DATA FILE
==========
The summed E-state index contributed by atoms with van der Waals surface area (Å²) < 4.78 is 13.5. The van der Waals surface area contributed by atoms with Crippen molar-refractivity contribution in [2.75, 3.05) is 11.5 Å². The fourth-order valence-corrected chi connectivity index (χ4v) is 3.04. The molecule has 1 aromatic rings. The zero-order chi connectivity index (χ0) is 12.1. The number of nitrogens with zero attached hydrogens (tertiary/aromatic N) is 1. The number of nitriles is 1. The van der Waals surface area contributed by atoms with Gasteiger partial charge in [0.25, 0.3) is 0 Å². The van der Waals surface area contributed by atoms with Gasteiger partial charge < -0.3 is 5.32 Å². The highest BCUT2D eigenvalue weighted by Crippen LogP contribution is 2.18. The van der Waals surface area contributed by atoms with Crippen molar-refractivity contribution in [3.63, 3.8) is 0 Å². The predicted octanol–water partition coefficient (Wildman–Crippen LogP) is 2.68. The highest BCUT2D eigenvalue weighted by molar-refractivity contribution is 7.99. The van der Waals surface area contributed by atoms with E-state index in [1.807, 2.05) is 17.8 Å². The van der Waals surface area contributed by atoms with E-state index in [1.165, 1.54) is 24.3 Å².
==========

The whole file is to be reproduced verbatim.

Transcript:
The summed E-state index contributed by atoms with van der Waals surface area (Å²) < 4.78 is 13.5. The van der Waals surface area contributed by atoms with Crippen molar-refractivity contribution in [2.75, 3.05) is 11.5 Å². The fourth-order valence-corrected chi connectivity index (χ4v) is 3.04. The molecule has 1 aromatic rings. The zero-order chi connectivity index (χ0) is 12.1. The number of nitrogens with zero attached hydrogens (tertiary/aromatic N) is 1. The number of nitriles is 1. The van der Waals surface area contributed by atoms with Gasteiger partial charge in [0.25, 0.3) is 0 Å². The van der Waals surface area contributed by atoms with Gasteiger partial charge < -0.3 is 5.32 Å². The highest BCUT2D eigenvalue weighted by Crippen LogP contribution is 2.18. The van der Waals surface area contributed by atoms with Crippen molar-refractivity contribution in [3.63, 3.8) is 0 Å². The predicted octanol–water partition coefficient (Wildman–Crippen LogP) is 2.68. The highest BCUT2D eigenvalue weighted by molar-refractivity contribution is 7.99. The van der Waals surface area contributed by atoms with E-state index in [1.807, 2.05) is 17.8 Å². The van der Waals surface area contributed by atoms with E-state index in [1.165, 1.54) is 24.3 Å².